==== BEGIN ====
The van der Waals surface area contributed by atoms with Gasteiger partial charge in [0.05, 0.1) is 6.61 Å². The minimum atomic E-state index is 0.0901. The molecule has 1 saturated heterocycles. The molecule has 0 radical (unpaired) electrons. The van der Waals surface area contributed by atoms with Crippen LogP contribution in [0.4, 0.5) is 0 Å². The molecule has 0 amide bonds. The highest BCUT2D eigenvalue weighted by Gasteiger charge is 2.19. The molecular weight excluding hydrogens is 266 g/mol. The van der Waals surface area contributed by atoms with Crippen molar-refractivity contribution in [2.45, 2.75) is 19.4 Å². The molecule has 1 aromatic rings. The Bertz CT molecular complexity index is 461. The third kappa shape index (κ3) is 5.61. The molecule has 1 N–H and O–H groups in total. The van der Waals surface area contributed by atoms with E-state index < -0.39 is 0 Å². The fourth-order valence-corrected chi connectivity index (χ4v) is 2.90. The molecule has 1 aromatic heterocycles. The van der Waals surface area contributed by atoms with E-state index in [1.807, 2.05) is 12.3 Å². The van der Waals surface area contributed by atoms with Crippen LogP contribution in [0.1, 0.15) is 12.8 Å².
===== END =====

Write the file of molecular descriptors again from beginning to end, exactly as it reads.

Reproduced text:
The van der Waals surface area contributed by atoms with Gasteiger partial charge in [0.05, 0.1) is 6.61 Å². The minimum atomic E-state index is 0.0901. The molecule has 1 saturated heterocycles. The molecule has 0 radical (unpaired) electrons. The van der Waals surface area contributed by atoms with Crippen LogP contribution in [0.4, 0.5) is 0 Å². The molecule has 0 amide bonds. The highest BCUT2D eigenvalue weighted by Gasteiger charge is 2.19. The molecular weight excluding hydrogens is 266 g/mol. The van der Waals surface area contributed by atoms with Crippen molar-refractivity contribution in [2.45, 2.75) is 19.4 Å². The molecule has 1 aromatic rings. The Bertz CT molecular complexity index is 461. The third kappa shape index (κ3) is 5.61. The molecule has 1 N–H and O–H groups in total. The van der Waals surface area contributed by atoms with E-state index < -0.39 is 0 Å². The fourth-order valence-corrected chi connectivity index (χ4v) is 2.90. The molecule has 1 aromatic heterocycles. The van der Waals surface area contributed by atoms with E-state index in [1.807, 2.05) is 12.3 Å². The van der Waals surface area contributed by atoms with Crippen LogP contribution in [0.1, 0.15) is 12.8 Å².